The situation for women on Place Blanche is reminiscent of the double standards that prevailed regarding prostitution in 19th-century Kristiania (now Oslo), perhaps best captured in Christian Krogh's novel Albertine and the full-size painting Albertine to see the Police Doctor (both 1887).

"The State pushed people into prostitution even though it pretended to fight it," Strömholm wrote in Vännerna från Place Blanche (1983).

Good allies

Each night, I took my pipe, my old Leica, a few Tri-X films and the little French I knew and went down to the brasserie on the place Blanche. Everyone knew what I was doing. I never took stolen pictures. I worked without a flash; I only used the existing light, often neon light.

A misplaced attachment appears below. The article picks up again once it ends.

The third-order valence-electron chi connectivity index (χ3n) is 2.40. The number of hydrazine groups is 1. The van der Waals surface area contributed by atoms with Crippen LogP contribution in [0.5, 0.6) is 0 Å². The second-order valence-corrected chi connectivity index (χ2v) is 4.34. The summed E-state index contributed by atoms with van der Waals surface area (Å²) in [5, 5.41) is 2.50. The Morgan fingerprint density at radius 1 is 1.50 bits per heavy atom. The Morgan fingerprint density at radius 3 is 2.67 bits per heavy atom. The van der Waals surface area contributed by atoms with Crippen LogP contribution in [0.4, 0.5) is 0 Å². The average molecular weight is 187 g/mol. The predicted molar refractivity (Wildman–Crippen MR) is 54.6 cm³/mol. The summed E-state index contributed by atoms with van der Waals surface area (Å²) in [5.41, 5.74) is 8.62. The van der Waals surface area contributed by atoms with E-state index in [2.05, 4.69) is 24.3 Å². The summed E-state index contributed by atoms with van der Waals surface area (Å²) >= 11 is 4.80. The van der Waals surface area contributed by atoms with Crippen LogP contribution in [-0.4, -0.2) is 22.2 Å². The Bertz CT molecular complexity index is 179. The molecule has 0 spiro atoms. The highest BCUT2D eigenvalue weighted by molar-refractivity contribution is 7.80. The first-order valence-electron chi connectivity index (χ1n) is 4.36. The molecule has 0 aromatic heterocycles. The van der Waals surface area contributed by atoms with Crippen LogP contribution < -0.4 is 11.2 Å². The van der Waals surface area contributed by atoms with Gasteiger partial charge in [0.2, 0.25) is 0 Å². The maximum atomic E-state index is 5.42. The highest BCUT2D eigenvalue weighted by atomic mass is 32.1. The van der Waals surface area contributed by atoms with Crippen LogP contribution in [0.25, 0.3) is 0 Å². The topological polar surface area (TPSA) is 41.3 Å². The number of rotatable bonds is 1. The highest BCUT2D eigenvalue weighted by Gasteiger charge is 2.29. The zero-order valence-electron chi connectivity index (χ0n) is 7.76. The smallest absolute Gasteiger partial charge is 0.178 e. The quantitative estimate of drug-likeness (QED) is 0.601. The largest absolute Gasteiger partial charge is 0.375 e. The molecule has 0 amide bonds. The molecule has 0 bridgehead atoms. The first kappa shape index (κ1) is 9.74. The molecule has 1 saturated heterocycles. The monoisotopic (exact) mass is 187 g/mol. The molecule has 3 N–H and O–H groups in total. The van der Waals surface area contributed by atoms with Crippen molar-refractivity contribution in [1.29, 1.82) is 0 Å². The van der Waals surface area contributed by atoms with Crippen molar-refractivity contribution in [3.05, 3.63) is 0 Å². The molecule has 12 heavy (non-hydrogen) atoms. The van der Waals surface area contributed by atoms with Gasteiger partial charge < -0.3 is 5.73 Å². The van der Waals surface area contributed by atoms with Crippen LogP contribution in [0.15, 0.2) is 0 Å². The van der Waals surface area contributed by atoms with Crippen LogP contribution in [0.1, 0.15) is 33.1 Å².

Strömholm writes in Vännerna från Place Blanche

– Strömholm wanted to support these women and render their lives visible, says Klerck Gange.

Nana also explains in Les amies de Place Blanche (2011) that there were strong friendships and solidarity among the women at Place Blanche:

"If one was short of money, the other helped her. Our group was closely-knit, and if a guy assaulted one of us, all hell broke loose".

Cobra and Caprice, 1961. © Christer Strömholm / Strömholm Estate

– That these trans women felt safe enough to be photographed is a powerful and beautiful thing to see, says Isak Bradley, one of the organisers of Transgender Awareness Week in Norway.

By facilitating visibility, representation and community, Transgender Awareness Week wants to take a step on the road to securing transgender people's fundamental rights in Norway and globally.